The Internal Revenue Service used last week’s observation of Veteran’s Day to remind businesses that time was running out on the chance to earn a tax credit of nearly $10,000 for hiring a veteran with a disability.
As with all things related to the U.S. Tax Code, the rules governing the Vow to Hire Heroes Act of 2011 seems needlessly convoluted. Most media outlets, like the Vallejo Times-Herald, merely reprinted the guidelines provided by IRS officials. But AccountingWeb.com posted an expanded explanation by Ken Berry for CPAs, as well as a “Six Key Facts” sidebar with helpful links to the Department of Labor website.
Jim Dino’s article for HispanicBusiness.com adds a human element to the number-crunching, speaking with veterans with disabilities looking for jobs as well as employers with a successful track record of hiring former military personnel. One veteran, identified in the article only as “Smith,” says the number of veterans with disabilities in the workforce will increase when employers realize how the military code can translate into the civilian world:
Smith said he researched the top 10 work values employers look for: A strong work ethic, dependability and responsibility, a positive attitude, adaptability, honesty and integrity, self-motivated, motivated to grow and learn, strong self-confidence, professionalism and loyalty…. ‘Notice how just about everything here (the list) coincides with just about everything the military teaches. You guys (business and industry) teach that, but if you take somebody that’s a veteran, you get somebody that’s already been taught. They’ve got a head start, and strong self-confidence,’ [said Smith.]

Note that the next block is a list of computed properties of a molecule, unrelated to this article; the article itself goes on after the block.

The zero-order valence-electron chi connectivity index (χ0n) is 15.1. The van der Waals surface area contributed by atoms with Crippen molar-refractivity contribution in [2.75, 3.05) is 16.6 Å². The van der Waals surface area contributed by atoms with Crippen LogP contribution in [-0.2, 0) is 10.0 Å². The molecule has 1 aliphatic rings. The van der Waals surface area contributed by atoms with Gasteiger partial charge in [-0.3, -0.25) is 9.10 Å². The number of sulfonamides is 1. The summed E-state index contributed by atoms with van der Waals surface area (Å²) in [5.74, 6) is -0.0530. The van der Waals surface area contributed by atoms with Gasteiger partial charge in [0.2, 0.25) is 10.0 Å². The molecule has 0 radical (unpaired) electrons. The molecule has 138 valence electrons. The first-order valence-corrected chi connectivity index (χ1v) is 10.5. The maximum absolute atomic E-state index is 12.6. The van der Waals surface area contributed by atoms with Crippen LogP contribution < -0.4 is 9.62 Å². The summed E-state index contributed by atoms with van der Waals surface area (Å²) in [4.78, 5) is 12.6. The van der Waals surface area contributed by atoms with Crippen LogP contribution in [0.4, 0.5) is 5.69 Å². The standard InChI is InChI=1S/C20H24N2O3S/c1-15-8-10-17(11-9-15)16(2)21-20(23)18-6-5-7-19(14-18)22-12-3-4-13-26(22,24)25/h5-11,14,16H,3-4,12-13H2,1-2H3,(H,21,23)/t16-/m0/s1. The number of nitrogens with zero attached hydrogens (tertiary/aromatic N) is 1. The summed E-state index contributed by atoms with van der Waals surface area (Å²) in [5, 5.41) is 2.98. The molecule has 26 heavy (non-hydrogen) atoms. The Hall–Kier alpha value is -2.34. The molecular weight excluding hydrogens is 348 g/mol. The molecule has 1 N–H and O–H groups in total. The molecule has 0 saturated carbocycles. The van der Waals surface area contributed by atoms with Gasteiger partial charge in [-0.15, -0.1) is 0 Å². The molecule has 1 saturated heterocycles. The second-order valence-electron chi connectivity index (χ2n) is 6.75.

The Work Opportunity Tax Credit (WOTC) Program is the basis for these programs designed to motivate employers to hire veterans with disabilities before January 1, 2013. But as the Job Accommodation Network website points out, the WOTC can be applied to nine different groups of jobseekers. Employers can get credits for giving permanent jobs as well as temporary work to people with disabilities of all ages, although hiring veterans provides the highest amount of relief.
According to this February post by blogger Vaughn Hromiko on The WOTC Planet, the program has been renewed eight times since it has originally became a law at the turn of the millennium. Another extension is in doubt at the moment, Hromiko wrote last week, as Republicans and Democrats wrangle over a permanent budget agreement that will prevent the triggering of automatic cuts currently being referred to as “the Fiscal Cliff.”
Have you or someone you know benefited from the WOTC, either individually or as a business? Share in the comments section below.
Image by Chad McNeely.